Illuminating flavor at the Inn and Spa at Loretto in Santa Fe, New Mexico.
By Hope S. Philbrick
Dinner was at 5:30 p.m. on the evening of our visit, when my husband’s and my itinerary included a sunset spa appointment at 7 p.m. The timing worked and it was a lovely evening, but I’ll forever regret the need to rush through dinner at Luminaria Restaurant & Patio at the Inn and Spa at Loretto in Santa Fe, New Mexico.
The meal warranted lingering over.
The food was that good and the chef, who hurried out to greet us and promised to keep us on schedule, was that nice.
Guess I need to return!
Contemporary New Mexican fare is flavorful, delicious, inspired and (fair warning) addictive. Here it hits all those notes while elevating the cuisine to an art form that stimulates the senses with its intoxicating presentations, aromas, textures and flavors.
Dig into the menu and try anything, because it’s not like you can go wrong here.
Chef Marc Quiñones, who’s been at the helm in the kitchen for just over a year now, features fresh ingredients. With a focus on local and organic, his fruits, vegetables and spices are purchased from local farmers and prime grades of meat from regional ranchers. His goal is sustainability.
Quiñones was born and raised in New York’s South Bronx. After working in several Manhattan kitchens, he made his way to Scottsdale, Ariz., to attend Le Cordon Bleu College of Culinary Arts then honed his skills in Hawaii, Arizona and California before moving to New Mexico.
You’d never guess he’s not a native: His approach to New Mexican ingredients and dishes illuminates their quality and realizes their potential.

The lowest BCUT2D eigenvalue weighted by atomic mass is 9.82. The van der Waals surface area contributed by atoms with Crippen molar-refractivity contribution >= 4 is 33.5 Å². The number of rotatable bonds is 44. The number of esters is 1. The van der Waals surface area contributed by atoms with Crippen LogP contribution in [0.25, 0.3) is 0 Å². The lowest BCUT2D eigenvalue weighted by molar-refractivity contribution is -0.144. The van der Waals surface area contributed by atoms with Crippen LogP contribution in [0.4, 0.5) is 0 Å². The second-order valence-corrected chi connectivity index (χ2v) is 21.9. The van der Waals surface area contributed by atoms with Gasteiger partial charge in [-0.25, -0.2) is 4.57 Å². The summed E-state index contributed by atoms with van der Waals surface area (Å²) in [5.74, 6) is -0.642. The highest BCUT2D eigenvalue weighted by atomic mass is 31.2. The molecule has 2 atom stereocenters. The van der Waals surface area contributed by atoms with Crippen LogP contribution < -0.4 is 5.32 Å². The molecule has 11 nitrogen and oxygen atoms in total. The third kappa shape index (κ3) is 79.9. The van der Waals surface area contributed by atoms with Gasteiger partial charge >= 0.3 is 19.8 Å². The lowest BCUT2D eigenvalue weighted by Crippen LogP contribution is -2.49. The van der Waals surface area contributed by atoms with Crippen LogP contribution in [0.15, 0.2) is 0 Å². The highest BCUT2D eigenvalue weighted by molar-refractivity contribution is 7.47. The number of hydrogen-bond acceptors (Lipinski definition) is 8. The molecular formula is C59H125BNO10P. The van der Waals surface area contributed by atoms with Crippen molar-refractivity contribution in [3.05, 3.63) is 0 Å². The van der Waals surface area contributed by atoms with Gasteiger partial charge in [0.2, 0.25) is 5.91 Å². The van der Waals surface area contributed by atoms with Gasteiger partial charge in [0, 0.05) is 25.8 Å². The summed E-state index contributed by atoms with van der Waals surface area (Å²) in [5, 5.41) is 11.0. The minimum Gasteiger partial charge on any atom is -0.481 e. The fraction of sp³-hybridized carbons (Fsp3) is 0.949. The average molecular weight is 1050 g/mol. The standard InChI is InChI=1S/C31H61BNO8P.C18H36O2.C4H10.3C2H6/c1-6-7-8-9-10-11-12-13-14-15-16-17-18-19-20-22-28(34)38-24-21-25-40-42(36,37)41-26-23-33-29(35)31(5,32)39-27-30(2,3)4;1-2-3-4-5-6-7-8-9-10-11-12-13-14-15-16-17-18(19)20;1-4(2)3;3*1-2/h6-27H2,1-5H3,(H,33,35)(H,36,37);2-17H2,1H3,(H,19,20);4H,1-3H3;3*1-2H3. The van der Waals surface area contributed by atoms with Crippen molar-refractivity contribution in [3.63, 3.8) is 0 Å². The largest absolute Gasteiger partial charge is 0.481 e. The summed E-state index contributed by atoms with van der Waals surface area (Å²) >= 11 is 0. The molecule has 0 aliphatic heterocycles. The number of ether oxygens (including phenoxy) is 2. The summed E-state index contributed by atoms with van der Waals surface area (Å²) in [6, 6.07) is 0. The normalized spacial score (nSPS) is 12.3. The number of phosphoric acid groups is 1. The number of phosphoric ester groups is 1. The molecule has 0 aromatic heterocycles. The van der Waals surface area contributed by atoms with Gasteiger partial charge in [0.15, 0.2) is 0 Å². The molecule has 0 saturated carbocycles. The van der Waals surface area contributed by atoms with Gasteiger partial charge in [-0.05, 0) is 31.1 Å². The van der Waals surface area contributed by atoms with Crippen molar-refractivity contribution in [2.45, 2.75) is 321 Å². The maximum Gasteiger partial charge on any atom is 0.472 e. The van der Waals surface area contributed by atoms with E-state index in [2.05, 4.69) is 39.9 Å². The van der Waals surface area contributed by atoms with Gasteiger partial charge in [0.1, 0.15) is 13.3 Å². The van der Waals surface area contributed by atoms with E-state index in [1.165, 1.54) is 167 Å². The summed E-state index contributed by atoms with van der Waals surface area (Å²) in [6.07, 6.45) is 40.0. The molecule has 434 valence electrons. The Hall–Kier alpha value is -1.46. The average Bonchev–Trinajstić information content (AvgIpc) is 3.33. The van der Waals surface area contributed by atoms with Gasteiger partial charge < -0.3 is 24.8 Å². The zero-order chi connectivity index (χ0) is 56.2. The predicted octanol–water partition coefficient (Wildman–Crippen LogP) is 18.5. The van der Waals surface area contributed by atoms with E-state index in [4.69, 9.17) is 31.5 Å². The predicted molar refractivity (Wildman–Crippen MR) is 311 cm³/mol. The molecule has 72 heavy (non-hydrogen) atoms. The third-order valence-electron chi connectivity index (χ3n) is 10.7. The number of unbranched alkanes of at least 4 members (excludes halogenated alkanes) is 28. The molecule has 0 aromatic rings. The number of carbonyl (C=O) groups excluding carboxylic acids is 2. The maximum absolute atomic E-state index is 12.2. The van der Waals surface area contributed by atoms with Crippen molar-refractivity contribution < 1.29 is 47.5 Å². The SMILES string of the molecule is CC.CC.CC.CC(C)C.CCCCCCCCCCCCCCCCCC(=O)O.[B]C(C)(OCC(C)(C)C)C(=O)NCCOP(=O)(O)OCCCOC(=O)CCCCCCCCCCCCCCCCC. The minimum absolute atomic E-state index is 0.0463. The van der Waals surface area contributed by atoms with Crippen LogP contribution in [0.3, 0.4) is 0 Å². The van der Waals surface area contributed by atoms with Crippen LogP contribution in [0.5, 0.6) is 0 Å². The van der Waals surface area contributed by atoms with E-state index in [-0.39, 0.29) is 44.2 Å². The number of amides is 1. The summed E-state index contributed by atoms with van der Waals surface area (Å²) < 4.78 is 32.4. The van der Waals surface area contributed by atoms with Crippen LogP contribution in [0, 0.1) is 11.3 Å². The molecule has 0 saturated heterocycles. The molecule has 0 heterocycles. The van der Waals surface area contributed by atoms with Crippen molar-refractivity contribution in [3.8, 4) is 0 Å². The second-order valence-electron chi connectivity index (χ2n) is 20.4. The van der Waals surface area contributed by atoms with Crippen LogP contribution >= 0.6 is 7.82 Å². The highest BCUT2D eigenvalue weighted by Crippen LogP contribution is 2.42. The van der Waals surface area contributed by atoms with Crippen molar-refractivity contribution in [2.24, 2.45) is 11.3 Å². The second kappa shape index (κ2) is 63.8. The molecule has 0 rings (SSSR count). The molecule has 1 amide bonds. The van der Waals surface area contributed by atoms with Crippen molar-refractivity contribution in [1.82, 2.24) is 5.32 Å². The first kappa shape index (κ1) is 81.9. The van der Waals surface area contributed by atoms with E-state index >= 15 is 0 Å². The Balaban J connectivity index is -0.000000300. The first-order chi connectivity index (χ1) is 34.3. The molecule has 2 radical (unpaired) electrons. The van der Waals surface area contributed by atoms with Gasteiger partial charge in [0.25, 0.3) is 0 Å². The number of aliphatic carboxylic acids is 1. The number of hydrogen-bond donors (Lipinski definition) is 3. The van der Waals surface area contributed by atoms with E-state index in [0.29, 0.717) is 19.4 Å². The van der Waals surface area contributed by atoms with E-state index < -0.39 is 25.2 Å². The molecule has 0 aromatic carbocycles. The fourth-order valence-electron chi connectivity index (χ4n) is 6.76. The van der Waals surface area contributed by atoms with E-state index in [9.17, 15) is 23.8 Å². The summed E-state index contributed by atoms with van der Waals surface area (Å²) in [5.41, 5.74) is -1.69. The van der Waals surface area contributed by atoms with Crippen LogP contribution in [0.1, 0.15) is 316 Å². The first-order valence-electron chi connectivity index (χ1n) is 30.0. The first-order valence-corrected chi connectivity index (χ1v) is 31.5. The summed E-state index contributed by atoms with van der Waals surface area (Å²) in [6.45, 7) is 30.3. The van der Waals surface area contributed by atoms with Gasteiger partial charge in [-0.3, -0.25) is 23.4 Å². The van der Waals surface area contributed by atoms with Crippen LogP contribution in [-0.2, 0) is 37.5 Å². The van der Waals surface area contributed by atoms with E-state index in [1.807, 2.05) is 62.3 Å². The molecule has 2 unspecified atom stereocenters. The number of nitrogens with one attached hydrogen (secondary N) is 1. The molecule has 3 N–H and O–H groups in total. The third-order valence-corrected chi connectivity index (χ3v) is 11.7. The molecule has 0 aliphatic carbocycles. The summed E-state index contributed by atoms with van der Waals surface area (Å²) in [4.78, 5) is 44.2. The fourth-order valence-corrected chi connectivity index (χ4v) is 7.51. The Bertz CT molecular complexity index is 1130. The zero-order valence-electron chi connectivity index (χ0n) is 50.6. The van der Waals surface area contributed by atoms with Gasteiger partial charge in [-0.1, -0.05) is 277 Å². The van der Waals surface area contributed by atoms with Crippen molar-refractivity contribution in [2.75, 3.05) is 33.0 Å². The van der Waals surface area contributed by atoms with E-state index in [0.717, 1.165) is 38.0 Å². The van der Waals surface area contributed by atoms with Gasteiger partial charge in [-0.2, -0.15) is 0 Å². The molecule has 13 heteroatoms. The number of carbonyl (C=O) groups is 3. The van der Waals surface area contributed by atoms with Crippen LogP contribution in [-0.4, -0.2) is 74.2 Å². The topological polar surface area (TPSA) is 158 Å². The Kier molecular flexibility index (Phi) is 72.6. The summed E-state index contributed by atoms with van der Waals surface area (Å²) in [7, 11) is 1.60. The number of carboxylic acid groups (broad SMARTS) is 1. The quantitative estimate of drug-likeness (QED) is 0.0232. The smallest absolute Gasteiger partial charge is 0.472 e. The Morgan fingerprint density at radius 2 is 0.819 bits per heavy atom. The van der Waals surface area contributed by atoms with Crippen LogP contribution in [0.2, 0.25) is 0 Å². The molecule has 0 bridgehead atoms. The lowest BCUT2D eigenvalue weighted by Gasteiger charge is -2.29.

Don’t pass up the bread basket. A word to the wise: grab those pumpkin-spice-flavored biscotti-textured crackers before your dining companions catch on.
Start with the pineapple gazpacho ($11), garnished with avocado and local sprouts. The sum is greater than the whole of its parts. Plain pineapple will seem very plain indeed after a spoonful of this heavenly concoction.
Berkshire pork belly ($13) with Anasazi bean ragout, yellow corn, harissa and sherry is a showy hint at what’s to come.
If there’s anything better to put into your mouth than the 36-hour sous vide buffalo short ribs ($39) served with Anson Mills grits, Santa Fe Farmers Market vegetables and a buffalo glace de viande, I don’t know what it is.
…Except maybe the foraged mushroom papperdelle ($28) with organic spinach, black balsamic, heriloom tomato and gruyere. If they serve pasta in heaven I sure hope it’s this.
Finish with a tequila lime tart or chambord crème brulee with raspberry couilis and biscochito—the official state cookie—by Pastry Chef Mirna Rodriguez.
Next time I visit Santa Fe, Luminaria is on my To-Do Again list. And, knowing that dinner will be the highlight of my evening if not the trip, I plan to stay for hours.
At the age of three I had a palate that craved things such as Hungarian Goulash so it’s no surprise to my family that I left the Bronx to pursue a culinary education and career.
—Executive Chef Marc Quiñones
Luminaria Restaurant & Patio
Inn and Spa at Loretto
211 Old Santa Fe Trail
Santa Fe, NM 87501
– Photo Credits: Chef Marc Quiñones courtesy Inn and Spa at Loretto; remainder © HSP Media LLC
Featured products, services and/or travel arrangements may have been complimentary in part or in full; this affords the research opportunity but does not sway opinion.